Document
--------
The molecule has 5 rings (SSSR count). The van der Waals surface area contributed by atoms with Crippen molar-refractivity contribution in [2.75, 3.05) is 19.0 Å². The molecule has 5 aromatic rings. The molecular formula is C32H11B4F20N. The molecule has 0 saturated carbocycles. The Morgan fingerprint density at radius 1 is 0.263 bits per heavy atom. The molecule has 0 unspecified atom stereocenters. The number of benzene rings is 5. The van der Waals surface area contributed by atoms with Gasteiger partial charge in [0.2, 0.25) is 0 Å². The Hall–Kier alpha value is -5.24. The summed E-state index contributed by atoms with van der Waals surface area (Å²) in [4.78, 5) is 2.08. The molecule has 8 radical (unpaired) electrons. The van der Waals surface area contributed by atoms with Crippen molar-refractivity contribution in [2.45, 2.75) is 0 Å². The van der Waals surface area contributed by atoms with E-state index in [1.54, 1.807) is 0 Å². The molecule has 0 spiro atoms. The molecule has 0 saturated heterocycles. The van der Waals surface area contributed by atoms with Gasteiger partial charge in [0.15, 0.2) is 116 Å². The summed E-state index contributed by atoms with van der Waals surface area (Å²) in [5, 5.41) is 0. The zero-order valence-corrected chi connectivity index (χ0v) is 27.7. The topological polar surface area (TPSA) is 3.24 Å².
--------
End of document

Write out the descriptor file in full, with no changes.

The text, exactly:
The molecule has 5 rings (SSSR count). The van der Waals surface area contributed by atoms with Crippen molar-refractivity contribution in [2.75, 3.05) is 19.0 Å². The molecule has 5 aromatic rings. The molecular formula is C32H11B4F20N. The molecule has 0 saturated carbocycles. The Morgan fingerprint density at radius 1 is 0.263 bits per heavy atom. The molecule has 0 unspecified atom stereocenters. The number of benzene rings is 5. The van der Waals surface area contributed by atoms with Gasteiger partial charge in [0.2, 0.25) is 0 Å². The Hall–Kier alpha value is -5.24. The summed E-state index contributed by atoms with van der Waals surface area (Å²) in [4.78, 5) is 2.08. The molecule has 8 radical (unpaired) electrons. The van der Waals surface area contributed by atoms with Crippen molar-refractivity contribution in [2.45, 2.75) is 0 Å². The van der Waals surface area contributed by atoms with E-state index in [1.54, 1.807) is 0 Å². The molecule has 0 spiro atoms. The molecule has 0 saturated heterocycles. The van der Waals surface area contributed by atoms with Gasteiger partial charge in [0.15, 0.2) is 116 Å². The summed E-state index contributed by atoms with van der Waals surface area (Å²) in [5, 5.41) is 0. The zero-order valence-corrected chi connectivity index (χ0v) is 27.7. The topological polar surface area (TPSA) is 3.24 Å².